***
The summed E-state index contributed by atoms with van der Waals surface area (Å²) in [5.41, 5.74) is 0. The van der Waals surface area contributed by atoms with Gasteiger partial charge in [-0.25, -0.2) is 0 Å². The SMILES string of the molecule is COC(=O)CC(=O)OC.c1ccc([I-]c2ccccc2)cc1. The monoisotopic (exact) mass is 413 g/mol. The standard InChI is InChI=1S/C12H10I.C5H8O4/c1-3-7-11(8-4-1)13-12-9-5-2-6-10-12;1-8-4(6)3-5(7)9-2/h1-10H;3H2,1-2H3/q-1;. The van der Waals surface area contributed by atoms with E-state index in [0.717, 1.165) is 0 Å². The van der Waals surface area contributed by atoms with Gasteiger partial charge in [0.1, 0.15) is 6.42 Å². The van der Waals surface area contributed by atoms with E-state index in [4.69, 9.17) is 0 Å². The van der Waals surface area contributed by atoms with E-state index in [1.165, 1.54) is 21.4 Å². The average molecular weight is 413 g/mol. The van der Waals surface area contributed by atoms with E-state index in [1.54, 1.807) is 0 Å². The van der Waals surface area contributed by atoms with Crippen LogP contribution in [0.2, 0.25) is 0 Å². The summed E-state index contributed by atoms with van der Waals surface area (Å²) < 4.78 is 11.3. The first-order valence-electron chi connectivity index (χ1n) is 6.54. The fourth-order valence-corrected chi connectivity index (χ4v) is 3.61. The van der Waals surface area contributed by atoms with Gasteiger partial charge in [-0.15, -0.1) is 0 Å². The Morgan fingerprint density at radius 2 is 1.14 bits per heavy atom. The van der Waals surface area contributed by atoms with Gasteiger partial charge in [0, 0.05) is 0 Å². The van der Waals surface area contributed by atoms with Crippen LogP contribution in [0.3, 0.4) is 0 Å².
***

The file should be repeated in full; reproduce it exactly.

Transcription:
The summed E-state index contributed by atoms with van der Waals surface area (Å²) in [5.41, 5.74) is 0. The van der Waals surface area contributed by atoms with Gasteiger partial charge in [-0.25, -0.2) is 0 Å². The SMILES string of the molecule is COC(=O)CC(=O)OC.c1ccc([I-]c2ccccc2)cc1. The monoisotopic (exact) mass is 413 g/mol. The standard InChI is InChI=1S/C12H10I.C5H8O4/c1-3-7-11(8-4-1)13-12-9-5-2-6-10-12;1-8-4(6)3-5(7)9-2/h1-10H;3H2,1-2H3/q-1;. The van der Waals surface area contributed by atoms with E-state index in [0.717, 1.165) is 0 Å². The van der Waals surface area contributed by atoms with Gasteiger partial charge in [0.1, 0.15) is 6.42 Å². The van der Waals surface area contributed by atoms with E-state index in [4.69, 9.17) is 0 Å². The van der Waals surface area contributed by atoms with E-state index in [1.165, 1.54) is 21.4 Å². The average molecular weight is 413 g/mol. The van der Waals surface area contributed by atoms with E-state index in [1.54, 1.807) is 0 Å². The van der Waals surface area contributed by atoms with Crippen LogP contribution in [0.2, 0.25) is 0 Å². The summed E-state index contributed by atoms with van der Waals surface area (Å²) < 4.78 is 11.3. The first-order valence-electron chi connectivity index (χ1n) is 6.54. The fourth-order valence-corrected chi connectivity index (χ4v) is 3.61. The van der Waals surface area contributed by atoms with Gasteiger partial charge in [-0.15, -0.1) is 0 Å². The Morgan fingerprint density at radius 2 is 1.14 bits per heavy atom. The van der Waals surface area contributed by atoms with Gasteiger partial charge in [0, 0.05) is 0 Å². The van der Waals surface area contributed by atoms with Crippen LogP contribution in [0.3, 0.4) is 0 Å².